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When using a preculture with Ampicillin in my protein expression, I have to get rid of the preculture medium to avoid carrying over too much beta-lactamases that will destroy the ampicillin in the main culture. To do this I pellet the cells and resuspend.

Which methods of resuspension are best suited if you need the bacteria alive afterwards? I'm not sure how much force I can apply without harming the bacteria, and resuspending very gently takes a very, very long time.

Which methods can be used to resuspend bacteria alive, and which ones are the fastest?

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I wonder how many cells are even killed in a pellet? It seems they always come back into log phase growth in a short time. –  shigeta Mar 4 '13 at 13:38
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Pipetting up and down GENTLY, the slower you pipet and the thicker the tip the more gentle it is, or vortexing SLOWLY, high vortexing speeds result in shear stress on the wall, just like fast pipetting with small tips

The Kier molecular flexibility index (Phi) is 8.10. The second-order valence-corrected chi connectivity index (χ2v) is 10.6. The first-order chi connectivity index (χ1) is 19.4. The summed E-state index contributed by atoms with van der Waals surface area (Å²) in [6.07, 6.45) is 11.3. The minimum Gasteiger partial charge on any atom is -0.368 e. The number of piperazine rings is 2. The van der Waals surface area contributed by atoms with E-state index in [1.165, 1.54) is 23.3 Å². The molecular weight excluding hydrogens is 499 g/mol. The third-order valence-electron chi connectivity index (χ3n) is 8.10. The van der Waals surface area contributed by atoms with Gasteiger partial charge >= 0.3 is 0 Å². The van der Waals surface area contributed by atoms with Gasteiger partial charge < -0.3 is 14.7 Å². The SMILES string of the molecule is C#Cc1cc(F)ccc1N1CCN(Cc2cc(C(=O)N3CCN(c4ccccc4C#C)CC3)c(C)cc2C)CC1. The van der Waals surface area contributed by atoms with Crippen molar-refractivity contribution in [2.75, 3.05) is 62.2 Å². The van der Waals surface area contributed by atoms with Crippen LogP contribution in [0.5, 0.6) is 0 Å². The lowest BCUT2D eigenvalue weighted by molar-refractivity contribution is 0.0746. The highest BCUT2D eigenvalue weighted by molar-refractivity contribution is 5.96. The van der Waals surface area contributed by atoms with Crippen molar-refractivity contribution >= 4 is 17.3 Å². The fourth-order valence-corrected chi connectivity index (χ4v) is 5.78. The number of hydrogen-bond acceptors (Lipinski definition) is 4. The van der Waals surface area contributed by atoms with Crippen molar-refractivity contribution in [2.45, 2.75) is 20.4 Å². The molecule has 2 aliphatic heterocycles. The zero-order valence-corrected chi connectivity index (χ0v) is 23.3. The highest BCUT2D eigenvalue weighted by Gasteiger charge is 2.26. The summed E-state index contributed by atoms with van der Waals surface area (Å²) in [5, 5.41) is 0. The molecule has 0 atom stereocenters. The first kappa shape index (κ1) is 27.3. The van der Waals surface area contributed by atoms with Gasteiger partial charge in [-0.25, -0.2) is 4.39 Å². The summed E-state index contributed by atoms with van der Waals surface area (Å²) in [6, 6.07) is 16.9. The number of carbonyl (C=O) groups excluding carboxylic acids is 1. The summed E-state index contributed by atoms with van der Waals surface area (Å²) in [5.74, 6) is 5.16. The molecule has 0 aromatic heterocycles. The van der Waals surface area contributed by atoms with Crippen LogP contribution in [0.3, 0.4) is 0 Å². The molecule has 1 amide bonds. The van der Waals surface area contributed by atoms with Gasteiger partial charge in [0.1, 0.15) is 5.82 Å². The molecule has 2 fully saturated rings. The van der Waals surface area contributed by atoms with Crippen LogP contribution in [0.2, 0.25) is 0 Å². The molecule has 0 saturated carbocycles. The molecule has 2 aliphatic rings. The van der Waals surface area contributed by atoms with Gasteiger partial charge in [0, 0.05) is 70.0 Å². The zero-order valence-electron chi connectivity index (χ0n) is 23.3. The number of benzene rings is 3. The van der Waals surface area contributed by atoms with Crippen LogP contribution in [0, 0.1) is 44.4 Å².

Bacterias can take a lot, take more care with yeast and even more care with mammalian cells

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Assuming that you are talking about E. coli: As long as you are resuspending the cells in a suitable liquid, e.g. fresh medium or buffer, then from my experience you don't have much to worry about - the cells are very robust. I've found that different strains and growth conditions give pellets with very different qualities - some will resuspend quite well with vortexing. If the pellet seems clumpy then trituration is something that I always found to work - pipette up and down until the pellet breaks up.

If you were going to do some kind of physiological measurement with the resuspended cells then it might require some checking, but if you only intend to regrow and induce expression I would say that giving the cells some time to recover in the new medium (check that absorbance is increasing) before inducing expression should be enough.

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Using a pipette is what I'm doing now, though I usually cut off the tip a bit to reduce the force when pipetting. –  Mad Scientist Mar 4 '13 at 13:43
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